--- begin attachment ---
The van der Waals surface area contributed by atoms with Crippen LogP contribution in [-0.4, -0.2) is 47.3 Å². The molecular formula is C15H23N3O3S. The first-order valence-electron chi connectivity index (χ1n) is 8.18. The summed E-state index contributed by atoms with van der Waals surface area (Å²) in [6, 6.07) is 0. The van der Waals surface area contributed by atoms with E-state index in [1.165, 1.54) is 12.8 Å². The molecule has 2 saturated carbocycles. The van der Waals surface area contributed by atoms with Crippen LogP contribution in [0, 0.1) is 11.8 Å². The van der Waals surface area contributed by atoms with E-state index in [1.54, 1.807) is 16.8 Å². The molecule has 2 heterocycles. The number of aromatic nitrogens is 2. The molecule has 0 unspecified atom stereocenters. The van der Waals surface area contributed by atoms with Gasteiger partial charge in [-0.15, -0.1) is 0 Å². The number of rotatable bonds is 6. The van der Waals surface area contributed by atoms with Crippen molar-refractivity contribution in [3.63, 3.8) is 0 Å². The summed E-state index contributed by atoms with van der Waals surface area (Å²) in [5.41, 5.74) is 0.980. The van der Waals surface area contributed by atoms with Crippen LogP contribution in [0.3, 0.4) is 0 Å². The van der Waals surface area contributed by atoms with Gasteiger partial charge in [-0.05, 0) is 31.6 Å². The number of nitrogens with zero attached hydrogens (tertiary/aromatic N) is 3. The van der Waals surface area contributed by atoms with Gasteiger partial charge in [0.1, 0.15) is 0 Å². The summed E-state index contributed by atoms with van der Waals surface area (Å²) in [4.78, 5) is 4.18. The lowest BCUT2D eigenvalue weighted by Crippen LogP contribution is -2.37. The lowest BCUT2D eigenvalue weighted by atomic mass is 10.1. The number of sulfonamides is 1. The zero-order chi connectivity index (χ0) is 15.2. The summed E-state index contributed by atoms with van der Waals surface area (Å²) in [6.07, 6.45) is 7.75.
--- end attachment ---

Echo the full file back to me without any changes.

The van der Waals surface area contributed by atoms with Crippen LogP contribution in [-0.4, -0.2) is 47.3 Å². The molecular formula is C15H23N3O3S. The first-order valence-electron chi connectivity index (χ1n) is 8.18. The summed E-state index contributed by atoms with van der Waals surface area (Å²) in [6, 6.07) is 0. The van der Waals surface area contributed by atoms with E-state index in [1.165, 1.54) is 12.8 Å². The molecule has 2 saturated carbocycles. The van der Waals surface area contributed by atoms with Crippen LogP contribution in [0, 0.1) is 11.8 Å². The van der Waals surface area contributed by atoms with E-state index in [1.54, 1.807) is 16.8 Å². The molecule has 2 heterocycles. The number of aromatic nitrogens is 2. The molecule has 0 unspecified atom stereocenters. The van der Waals surface area contributed by atoms with Gasteiger partial charge in [-0.15, -0.1) is 0 Å². The number of rotatable bonds is 6. The van der Waals surface area contributed by atoms with Crippen molar-refractivity contribution in [3.63, 3.8) is 0 Å². The summed E-state index contributed by atoms with van der Waals surface area (Å²) in [5.41, 5.74) is 0.980. The van der Waals surface area contributed by atoms with Crippen LogP contribution in [0.3, 0.4) is 0 Å². The van der Waals surface area contributed by atoms with Gasteiger partial charge in [-0.05, 0) is 31.6 Å². The number of nitrogens with zero attached hydrogens (tertiary/aromatic N) is 3. The van der Waals surface area contributed by atoms with Gasteiger partial charge in [0.1, 0.15) is 0 Å². The summed E-state index contributed by atoms with van der Waals surface area (Å²) in [4.78, 5) is 4.18. The lowest BCUT2D eigenvalue weighted by Crippen LogP contribution is -2.37. The lowest BCUT2D eigenvalue weighted by atomic mass is 10.1. The number of sulfonamides is 1. The zero-order chi connectivity index (χ0) is 15.2. The summed E-state index contributed by atoms with van der Waals surface area (Å²) in [6.07, 6.45) is 7.75.